The entrepreneur who started Singulus—essentially founding a new company on an existing technology—was fifty-three years old. According to Kuemmerle, it was "a path of no return." The entrepreneur was a senior manager at a prominent Germany company with three children in university. As Kuemmerle described in a teaching note that accompanies his course, should the entrepreneur have failed at Singulus it was unlikely that he could have bounced back to his former position or commanded a salary that was similar to the comfortable one he'd left behind.
As it turned out, this business story had a happy ending. Singulus was a success. The entrepreneur created a personal fortune of about $40 million. "More importantly," said Kuemmerle, Singulus established 60 percent of world market share in CD metallization.
Another company he studied, Jinwoong, the world's largest manufacturer of camping equipment and outdoor gear, exemplifies what can happen if an entrepreneur doesn't have a global perspective on access to resources. Its customers include Wal-Mart, Kmart, and Target; it has 60 percent market share in the U.S. But, like many Korean firms, Jinwoong financed itself with lots of debt from Korean banks. "The Asian financial crisis in 1997-98 almost broke its neck," observed Kuemmerle. For him, Jinwoong also exemplifies what an entrepreneur can do to rescue a company by restructuring when such an exogenous shock occurs. Unlike many around the world, Jinwoong managed to successfully navigate a changing context.
There are three central ideas that have evolved from IEF, said Kuemmerle. In his words, they are:
- Local context matters for the frequency and form of entrepreneurial activity.
- A global perspective on opportunities by the entrepreneur enhances the performance of the entrepreneurial venture.
- A global perspective on access to resources enhances the quality of deal structure for entrepreneurial ventures and thus the likelihood of venture survival, particularly in tough times when cash is tight.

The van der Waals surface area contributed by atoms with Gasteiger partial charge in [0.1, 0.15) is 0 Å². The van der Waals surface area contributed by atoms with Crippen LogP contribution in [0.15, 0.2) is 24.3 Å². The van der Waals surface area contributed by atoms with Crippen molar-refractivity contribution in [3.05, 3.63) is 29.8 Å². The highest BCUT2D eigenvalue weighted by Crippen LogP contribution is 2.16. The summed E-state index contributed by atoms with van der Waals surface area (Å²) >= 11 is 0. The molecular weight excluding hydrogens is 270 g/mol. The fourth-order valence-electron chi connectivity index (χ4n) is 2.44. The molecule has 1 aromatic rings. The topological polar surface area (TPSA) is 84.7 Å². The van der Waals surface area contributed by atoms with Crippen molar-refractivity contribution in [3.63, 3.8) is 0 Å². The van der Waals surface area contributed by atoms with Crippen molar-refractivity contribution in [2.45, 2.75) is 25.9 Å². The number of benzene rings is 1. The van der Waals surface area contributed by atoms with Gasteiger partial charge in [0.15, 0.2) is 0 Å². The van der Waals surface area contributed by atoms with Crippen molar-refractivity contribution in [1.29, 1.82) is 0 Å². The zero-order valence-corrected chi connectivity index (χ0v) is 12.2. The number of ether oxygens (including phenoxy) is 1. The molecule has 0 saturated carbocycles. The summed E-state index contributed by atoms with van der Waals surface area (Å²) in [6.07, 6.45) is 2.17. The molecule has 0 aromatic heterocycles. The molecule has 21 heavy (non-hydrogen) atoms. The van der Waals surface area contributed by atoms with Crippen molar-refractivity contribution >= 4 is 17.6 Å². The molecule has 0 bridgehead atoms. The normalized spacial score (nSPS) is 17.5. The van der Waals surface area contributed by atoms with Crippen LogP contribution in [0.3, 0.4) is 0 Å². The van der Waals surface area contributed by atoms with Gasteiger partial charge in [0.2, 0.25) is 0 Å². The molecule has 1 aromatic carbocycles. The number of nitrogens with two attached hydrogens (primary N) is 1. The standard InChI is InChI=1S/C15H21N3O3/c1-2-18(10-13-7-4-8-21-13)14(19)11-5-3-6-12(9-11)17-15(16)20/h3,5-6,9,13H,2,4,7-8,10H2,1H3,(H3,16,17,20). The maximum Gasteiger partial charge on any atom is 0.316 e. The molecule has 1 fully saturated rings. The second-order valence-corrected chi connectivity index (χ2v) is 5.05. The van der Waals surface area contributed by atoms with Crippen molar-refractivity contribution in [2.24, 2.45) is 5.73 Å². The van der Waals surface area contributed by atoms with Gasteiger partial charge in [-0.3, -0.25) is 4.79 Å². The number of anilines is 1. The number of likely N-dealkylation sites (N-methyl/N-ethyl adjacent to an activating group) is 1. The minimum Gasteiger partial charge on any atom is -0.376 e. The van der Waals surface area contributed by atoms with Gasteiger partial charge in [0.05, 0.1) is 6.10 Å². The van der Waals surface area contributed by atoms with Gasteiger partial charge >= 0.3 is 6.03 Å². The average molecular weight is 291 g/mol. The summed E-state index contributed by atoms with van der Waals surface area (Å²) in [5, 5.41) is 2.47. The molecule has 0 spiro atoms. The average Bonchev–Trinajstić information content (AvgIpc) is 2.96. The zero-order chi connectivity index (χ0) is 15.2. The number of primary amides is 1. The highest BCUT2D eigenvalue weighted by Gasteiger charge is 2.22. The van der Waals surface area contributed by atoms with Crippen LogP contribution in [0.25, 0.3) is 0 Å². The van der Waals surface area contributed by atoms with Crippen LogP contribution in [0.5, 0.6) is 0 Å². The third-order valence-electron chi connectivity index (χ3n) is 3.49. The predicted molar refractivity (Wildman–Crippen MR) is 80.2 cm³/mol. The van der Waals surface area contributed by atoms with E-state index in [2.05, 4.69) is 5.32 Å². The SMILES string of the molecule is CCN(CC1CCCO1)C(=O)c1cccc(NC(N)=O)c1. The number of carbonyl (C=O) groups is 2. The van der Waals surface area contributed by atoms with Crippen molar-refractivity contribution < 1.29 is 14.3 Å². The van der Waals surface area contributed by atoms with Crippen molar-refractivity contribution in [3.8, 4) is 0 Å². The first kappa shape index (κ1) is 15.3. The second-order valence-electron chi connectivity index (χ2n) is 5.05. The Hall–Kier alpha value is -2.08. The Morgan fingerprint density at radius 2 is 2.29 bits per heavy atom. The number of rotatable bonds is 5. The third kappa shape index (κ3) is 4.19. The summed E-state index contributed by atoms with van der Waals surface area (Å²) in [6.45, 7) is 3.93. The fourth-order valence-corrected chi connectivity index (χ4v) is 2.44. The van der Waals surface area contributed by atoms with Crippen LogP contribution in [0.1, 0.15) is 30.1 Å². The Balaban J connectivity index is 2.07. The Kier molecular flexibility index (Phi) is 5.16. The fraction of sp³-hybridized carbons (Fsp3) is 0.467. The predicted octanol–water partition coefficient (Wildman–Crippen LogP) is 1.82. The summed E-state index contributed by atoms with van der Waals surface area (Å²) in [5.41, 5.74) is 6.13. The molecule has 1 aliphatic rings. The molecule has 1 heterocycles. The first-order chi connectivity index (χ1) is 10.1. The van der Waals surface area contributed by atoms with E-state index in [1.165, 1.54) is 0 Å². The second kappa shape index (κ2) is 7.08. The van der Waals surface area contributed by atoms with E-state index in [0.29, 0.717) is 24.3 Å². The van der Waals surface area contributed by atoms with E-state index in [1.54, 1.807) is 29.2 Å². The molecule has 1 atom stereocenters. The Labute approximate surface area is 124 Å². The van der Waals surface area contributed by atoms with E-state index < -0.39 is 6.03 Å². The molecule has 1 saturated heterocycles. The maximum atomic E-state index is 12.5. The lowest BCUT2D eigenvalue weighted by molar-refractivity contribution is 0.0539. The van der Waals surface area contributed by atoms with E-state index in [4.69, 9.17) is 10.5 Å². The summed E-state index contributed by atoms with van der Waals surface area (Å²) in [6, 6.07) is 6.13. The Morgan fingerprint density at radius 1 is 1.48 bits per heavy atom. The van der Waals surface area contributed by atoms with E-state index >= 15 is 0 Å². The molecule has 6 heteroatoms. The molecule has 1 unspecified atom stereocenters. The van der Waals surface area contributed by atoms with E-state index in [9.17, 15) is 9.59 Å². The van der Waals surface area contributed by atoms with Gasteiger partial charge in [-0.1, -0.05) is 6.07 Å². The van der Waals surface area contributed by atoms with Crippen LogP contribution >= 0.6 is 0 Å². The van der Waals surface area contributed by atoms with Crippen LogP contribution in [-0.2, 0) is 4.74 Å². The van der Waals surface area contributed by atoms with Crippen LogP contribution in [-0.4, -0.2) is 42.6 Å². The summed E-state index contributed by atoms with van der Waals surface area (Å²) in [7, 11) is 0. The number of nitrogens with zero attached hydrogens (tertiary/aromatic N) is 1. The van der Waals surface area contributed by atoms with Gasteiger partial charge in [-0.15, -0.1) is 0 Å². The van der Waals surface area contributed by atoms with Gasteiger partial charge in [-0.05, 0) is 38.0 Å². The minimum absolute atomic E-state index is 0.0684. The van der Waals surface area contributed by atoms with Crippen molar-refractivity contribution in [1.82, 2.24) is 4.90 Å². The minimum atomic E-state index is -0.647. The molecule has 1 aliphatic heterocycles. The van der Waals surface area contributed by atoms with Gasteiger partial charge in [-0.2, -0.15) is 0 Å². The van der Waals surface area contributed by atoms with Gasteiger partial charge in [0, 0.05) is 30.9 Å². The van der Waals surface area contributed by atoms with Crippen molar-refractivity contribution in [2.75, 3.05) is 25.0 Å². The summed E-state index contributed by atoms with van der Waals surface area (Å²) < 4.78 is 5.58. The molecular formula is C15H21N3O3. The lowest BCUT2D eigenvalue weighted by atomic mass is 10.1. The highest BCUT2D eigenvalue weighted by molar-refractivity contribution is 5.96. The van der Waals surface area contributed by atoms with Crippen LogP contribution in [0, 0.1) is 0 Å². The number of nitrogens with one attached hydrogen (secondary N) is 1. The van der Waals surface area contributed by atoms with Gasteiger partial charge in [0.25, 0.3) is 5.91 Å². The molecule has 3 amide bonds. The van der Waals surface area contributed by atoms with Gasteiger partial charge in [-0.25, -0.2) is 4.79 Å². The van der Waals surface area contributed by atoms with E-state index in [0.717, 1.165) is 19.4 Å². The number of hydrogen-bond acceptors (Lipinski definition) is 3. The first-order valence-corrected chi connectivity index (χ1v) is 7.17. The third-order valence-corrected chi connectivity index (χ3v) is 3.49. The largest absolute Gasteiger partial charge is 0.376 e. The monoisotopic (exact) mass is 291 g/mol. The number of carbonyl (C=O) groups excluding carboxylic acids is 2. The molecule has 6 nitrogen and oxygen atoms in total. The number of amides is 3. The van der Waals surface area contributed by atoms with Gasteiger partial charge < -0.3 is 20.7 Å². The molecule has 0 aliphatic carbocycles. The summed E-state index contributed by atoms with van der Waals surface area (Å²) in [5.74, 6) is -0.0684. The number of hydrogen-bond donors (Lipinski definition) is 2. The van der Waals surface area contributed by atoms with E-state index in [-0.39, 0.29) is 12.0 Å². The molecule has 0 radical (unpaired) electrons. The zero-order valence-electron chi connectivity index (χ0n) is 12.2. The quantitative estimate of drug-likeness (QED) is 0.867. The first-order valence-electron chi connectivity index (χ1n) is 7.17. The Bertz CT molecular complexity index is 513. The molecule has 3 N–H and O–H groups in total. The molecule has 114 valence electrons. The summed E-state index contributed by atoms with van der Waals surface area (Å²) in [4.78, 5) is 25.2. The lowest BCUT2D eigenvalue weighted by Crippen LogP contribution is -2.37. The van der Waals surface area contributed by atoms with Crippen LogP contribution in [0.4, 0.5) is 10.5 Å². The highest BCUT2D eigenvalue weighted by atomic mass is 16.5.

"Taken comprehensively, the argument here is that if you want to be successful as an entrepreneur, it is important to have a detailed understanding of the local context, but also to have a perspective on opportunities and resources globally," he said.
A number of open questions remain, however. In terms of the importance of local context, he asked, which aspects of local context matter most? And are there patterns of entrepreneurial success despite a less-than-favorable context? A global perspective on opportunities is also fraught with questions. "How should entrepreneurs frame international expansion decisions? How does international expansion of start-up firms differ from established multinational firms? How does the overconfidence bias (in which entrepreneurs overestimate their own abilities) work in cross-border settings?" As for resources, Kuemmerle also wonders about the interaction between product-market strategy and financing strategy. His research asks how a global perspective on resource access has an impact on fundraising strategies and deal terms.
These are among the research questions that will continue to occupy Kuemmerle and his MBA students in the future.